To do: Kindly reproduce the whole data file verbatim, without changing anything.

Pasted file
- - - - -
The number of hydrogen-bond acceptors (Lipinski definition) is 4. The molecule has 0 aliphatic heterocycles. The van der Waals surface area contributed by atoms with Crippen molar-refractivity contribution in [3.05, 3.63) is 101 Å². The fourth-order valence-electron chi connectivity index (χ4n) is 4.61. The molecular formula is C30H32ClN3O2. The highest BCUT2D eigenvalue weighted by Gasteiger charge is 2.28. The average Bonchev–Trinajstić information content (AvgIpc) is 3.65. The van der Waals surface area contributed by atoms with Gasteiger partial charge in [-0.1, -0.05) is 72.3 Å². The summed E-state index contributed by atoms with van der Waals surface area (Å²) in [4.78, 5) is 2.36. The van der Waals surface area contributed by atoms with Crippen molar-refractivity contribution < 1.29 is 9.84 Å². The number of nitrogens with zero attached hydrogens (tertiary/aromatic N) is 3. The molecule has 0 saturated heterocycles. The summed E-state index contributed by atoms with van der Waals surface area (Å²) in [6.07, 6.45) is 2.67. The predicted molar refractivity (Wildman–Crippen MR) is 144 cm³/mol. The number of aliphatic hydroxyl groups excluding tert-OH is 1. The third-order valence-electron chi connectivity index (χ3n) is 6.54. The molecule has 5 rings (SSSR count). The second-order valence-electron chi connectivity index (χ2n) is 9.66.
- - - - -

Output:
The number of hydrogen-bond acceptors (Lipinski definition) is 4. The molecule has 0 aliphatic heterocycles. The van der Waals surface area contributed by atoms with Crippen molar-refractivity contribution in [3.05, 3.63) is 101 Å². The fourth-order valence-electron chi connectivity index (χ4n) is 4.61. The molecular formula is C30H32ClN3O2. The highest BCUT2D eigenvalue weighted by Gasteiger charge is 2.28. The average Bonchev–Trinajstić information content (AvgIpc) is 3.65. The van der Waals surface area contributed by atoms with Gasteiger partial charge in [-0.1, -0.05) is 72.3 Å². The summed E-state index contributed by atoms with van der Waals surface area (Å²) in [4.78, 5) is 2.36. The van der Waals surface area contributed by atoms with Crippen molar-refractivity contribution < 1.29 is 9.84 Å². The number of nitrogens with zero attached hydrogens (tertiary/aromatic N) is 3. The molecule has 0 saturated heterocycles. The summed E-state index contributed by atoms with van der Waals surface area (Å²) in [6.07, 6.45) is 2.67. The predicted molar refractivity (Wildman–Crippen MR) is 144 cm³/mol. The number of aliphatic hydroxyl groups excluding tert-OH is 1. The third-order valence-electron chi connectivity index (χ3n) is 6.54. The molecule has 5 rings (SSSR count). The second-order valence-electron chi connectivity index (χ2n) is 9.66.